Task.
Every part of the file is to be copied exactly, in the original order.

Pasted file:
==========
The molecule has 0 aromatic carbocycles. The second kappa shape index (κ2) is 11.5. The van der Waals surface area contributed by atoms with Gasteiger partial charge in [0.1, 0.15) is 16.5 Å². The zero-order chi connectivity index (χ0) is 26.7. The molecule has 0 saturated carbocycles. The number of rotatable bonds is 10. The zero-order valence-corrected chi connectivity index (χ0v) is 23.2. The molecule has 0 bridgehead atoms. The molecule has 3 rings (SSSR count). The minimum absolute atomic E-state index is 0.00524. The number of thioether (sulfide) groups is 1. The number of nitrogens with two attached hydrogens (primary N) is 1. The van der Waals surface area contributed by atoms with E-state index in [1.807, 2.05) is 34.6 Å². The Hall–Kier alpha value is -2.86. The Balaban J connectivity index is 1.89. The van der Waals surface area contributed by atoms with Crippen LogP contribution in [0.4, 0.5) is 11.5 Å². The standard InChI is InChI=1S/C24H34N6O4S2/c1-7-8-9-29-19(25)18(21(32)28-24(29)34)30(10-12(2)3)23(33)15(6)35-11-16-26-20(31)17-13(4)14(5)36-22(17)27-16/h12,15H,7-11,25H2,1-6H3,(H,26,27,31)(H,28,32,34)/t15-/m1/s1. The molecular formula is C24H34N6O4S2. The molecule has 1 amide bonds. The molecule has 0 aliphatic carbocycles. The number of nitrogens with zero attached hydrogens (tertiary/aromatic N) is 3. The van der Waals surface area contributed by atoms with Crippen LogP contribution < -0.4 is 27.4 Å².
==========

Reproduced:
The molecule has 0 aromatic carbocycles. The second kappa shape index (κ2) is 11.5. The van der Waals surface area contributed by atoms with Gasteiger partial charge in [0.1, 0.15) is 16.5 Å². The zero-order chi connectivity index (χ0) is 26.7. The molecule has 0 saturated carbocycles. The number of rotatable bonds is 10. The zero-order valence-corrected chi connectivity index (χ0v) is 23.2. The molecule has 0 bridgehead atoms. The molecule has 3 rings (SSSR count). The minimum absolute atomic E-state index is 0.00524. The number of thioether (sulfide) groups is 1. The number of nitrogens with two attached hydrogens (primary N) is 1. The van der Waals surface area contributed by atoms with E-state index in [1.807, 2.05) is 34.6 Å². The Hall–Kier alpha value is -2.86. The Balaban J connectivity index is 1.89. The van der Waals surface area contributed by atoms with Crippen LogP contribution in [0.4, 0.5) is 11.5 Å². The standard InChI is InChI=1S/C24H34N6O4S2/c1-7-8-9-29-19(25)18(21(32)28-24(29)34)30(10-12(2)3)23(33)15(6)35-11-16-26-20(31)17-13(4)14(5)36-22(17)27-16/h12,15H,7-11,25H2,1-6H3,(H,26,27,31)(H,28,32,34)/t15-/m1/s1. The molecular formula is C24H34N6O4S2. The molecule has 1 amide bonds. The molecule has 0 aliphatic carbocycles. The number of nitrogens with zero attached hydrogens (tertiary/aromatic N) is 3. The van der Waals surface area contributed by atoms with Crippen LogP contribution < -0.4 is 27.4 Å².